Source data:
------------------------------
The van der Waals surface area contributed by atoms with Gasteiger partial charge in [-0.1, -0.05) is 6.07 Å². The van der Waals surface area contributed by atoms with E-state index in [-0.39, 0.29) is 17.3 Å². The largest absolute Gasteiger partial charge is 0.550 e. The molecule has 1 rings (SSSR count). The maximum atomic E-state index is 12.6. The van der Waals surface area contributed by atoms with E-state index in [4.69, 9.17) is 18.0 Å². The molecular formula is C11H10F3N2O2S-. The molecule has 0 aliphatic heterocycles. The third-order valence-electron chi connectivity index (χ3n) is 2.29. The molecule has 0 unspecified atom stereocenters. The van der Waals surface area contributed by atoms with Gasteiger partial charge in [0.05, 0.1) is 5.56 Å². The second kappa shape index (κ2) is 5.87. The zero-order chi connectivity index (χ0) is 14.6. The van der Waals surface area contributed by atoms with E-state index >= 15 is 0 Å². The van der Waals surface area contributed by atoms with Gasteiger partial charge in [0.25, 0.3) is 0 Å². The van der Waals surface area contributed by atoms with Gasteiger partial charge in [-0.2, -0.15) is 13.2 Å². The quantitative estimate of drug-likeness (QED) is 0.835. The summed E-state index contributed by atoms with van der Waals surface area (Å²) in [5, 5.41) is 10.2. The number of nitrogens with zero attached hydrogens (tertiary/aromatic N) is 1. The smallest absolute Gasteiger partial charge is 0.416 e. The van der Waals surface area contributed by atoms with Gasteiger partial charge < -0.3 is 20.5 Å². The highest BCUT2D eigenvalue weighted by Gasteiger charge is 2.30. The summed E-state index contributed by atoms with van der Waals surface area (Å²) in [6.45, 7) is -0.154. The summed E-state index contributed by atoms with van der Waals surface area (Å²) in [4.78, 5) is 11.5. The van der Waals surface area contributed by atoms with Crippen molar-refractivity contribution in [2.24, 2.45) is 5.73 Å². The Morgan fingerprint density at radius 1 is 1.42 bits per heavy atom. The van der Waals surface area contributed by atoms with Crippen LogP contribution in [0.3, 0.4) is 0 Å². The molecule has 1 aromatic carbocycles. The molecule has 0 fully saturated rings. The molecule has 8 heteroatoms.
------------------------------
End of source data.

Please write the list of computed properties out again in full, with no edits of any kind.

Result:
The van der Waals surface area contributed by atoms with Gasteiger partial charge in [-0.1, -0.05) is 6.07 Å². The van der Waals surface area contributed by atoms with E-state index in [-0.39, 0.29) is 17.3 Å². The largest absolute Gasteiger partial charge is 0.550 e. The molecule has 1 rings (SSSR count). The maximum atomic E-state index is 12.6. The van der Waals surface area contributed by atoms with E-state index in [4.69, 9.17) is 18.0 Å². The molecular formula is C11H10F3N2O2S-. The molecule has 0 aliphatic heterocycles. The third-order valence-electron chi connectivity index (χ3n) is 2.29. The molecule has 0 unspecified atom stereocenters. The van der Waals surface area contributed by atoms with Gasteiger partial charge in [0.05, 0.1) is 5.56 Å². The second kappa shape index (κ2) is 5.87. The zero-order chi connectivity index (χ0) is 14.6. The van der Waals surface area contributed by atoms with E-state index >= 15 is 0 Å². The van der Waals surface area contributed by atoms with Gasteiger partial charge in [0.25, 0.3) is 0 Å². The van der Waals surface area contributed by atoms with Gasteiger partial charge in [-0.2, -0.15) is 13.2 Å². The quantitative estimate of drug-likeness (QED) is 0.835. The summed E-state index contributed by atoms with van der Waals surface area (Å²) in [5, 5.41) is 10.2. The number of nitrogens with zero attached hydrogens (tertiary/aromatic N) is 1. The smallest absolute Gasteiger partial charge is 0.416 e. The van der Waals surface area contributed by atoms with Gasteiger partial charge < -0.3 is 20.5 Å². The highest BCUT2D eigenvalue weighted by Gasteiger charge is 2.30. The summed E-state index contributed by atoms with van der Waals surface area (Å²) in [6.45, 7) is -0.154. The summed E-state index contributed by atoms with van der Waals surface area (Å²) in [4.78, 5) is 11.5. The van der Waals surface area contributed by atoms with Crippen molar-refractivity contribution in [2.24, 2.45) is 5.73 Å². The Morgan fingerprint density at radius 1 is 1.42 bits per heavy atom. The van der Waals surface area contributed by atoms with Crippen LogP contribution in [0.3, 0.4) is 0 Å². The molecule has 1 aromatic carbocycles. The molecule has 0 fully saturated rings. The molecule has 8 heteroatoms.